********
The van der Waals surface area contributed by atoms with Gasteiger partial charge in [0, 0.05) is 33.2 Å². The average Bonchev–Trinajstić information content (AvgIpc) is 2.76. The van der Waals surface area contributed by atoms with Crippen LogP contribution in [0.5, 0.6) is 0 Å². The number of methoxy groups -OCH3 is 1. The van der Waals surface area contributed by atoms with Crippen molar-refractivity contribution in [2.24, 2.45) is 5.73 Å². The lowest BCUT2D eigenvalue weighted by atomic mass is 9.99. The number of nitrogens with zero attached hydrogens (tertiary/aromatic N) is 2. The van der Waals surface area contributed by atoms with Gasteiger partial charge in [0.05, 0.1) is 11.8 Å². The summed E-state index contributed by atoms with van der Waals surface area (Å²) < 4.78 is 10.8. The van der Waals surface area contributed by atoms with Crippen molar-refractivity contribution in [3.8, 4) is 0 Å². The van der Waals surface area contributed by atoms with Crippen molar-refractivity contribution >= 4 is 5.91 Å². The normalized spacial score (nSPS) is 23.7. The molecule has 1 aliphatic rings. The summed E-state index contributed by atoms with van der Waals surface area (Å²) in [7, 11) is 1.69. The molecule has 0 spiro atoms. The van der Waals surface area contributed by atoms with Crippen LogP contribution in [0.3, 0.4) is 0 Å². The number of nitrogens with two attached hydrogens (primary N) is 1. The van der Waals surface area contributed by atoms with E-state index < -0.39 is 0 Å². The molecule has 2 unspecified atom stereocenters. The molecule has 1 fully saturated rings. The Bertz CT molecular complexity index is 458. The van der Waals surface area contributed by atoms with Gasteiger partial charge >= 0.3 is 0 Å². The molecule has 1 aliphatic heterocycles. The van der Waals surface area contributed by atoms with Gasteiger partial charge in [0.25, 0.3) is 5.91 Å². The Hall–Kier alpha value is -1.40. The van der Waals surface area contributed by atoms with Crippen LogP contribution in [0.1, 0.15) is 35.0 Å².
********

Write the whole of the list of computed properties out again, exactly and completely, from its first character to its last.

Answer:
The van der Waals surface area contributed by atoms with Gasteiger partial charge in [0, 0.05) is 33.2 Å². The average Bonchev–Trinajstić information content (AvgIpc) is 2.76. The van der Waals surface area contributed by atoms with Crippen LogP contribution in [0.5, 0.6) is 0 Å². The number of methoxy groups -OCH3 is 1. The van der Waals surface area contributed by atoms with Crippen molar-refractivity contribution in [2.24, 2.45) is 5.73 Å². The lowest BCUT2D eigenvalue weighted by atomic mass is 9.99. The number of nitrogens with zero attached hydrogens (tertiary/aromatic N) is 2. The van der Waals surface area contributed by atoms with Gasteiger partial charge in [0.05, 0.1) is 11.8 Å². The summed E-state index contributed by atoms with van der Waals surface area (Å²) < 4.78 is 10.8. The van der Waals surface area contributed by atoms with Crippen molar-refractivity contribution in [3.8, 4) is 0 Å². The van der Waals surface area contributed by atoms with Crippen molar-refractivity contribution >= 4 is 5.91 Å². The normalized spacial score (nSPS) is 23.7. The molecule has 1 aliphatic rings. The summed E-state index contributed by atoms with van der Waals surface area (Å²) in [7, 11) is 1.69. The molecule has 0 spiro atoms. The van der Waals surface area contributed by atoms with Crippen LogP contribution in [0.3, 0.4) is 0 Å². The number of nitrogens with two attached hydrogens (primary N) is 1. The van der Waals surface area contributed by atoms with E-state index < -0.39 is 0 Å². The molecule has 2 unspecified atom stereocenters. The molecule has 1 fully saturated rings. The Bertz CT molecular complexity index is 458. The van der Waals surface area contributed by atoms with Gasteiger partial charge >= 0.3 is 0 Å². The molecule has 1 aliphatic heterocycles. The van der Waals surface area contributed by atoms with Gasteiger partial charge in [0.25, 0.3) is 5.91 Å². The Hall–Kier alpha value is -1.40. The van der Waals surface area contributed by atoms with Crippen LogP contribution in [0.1, 0.15) is 35.0 Å².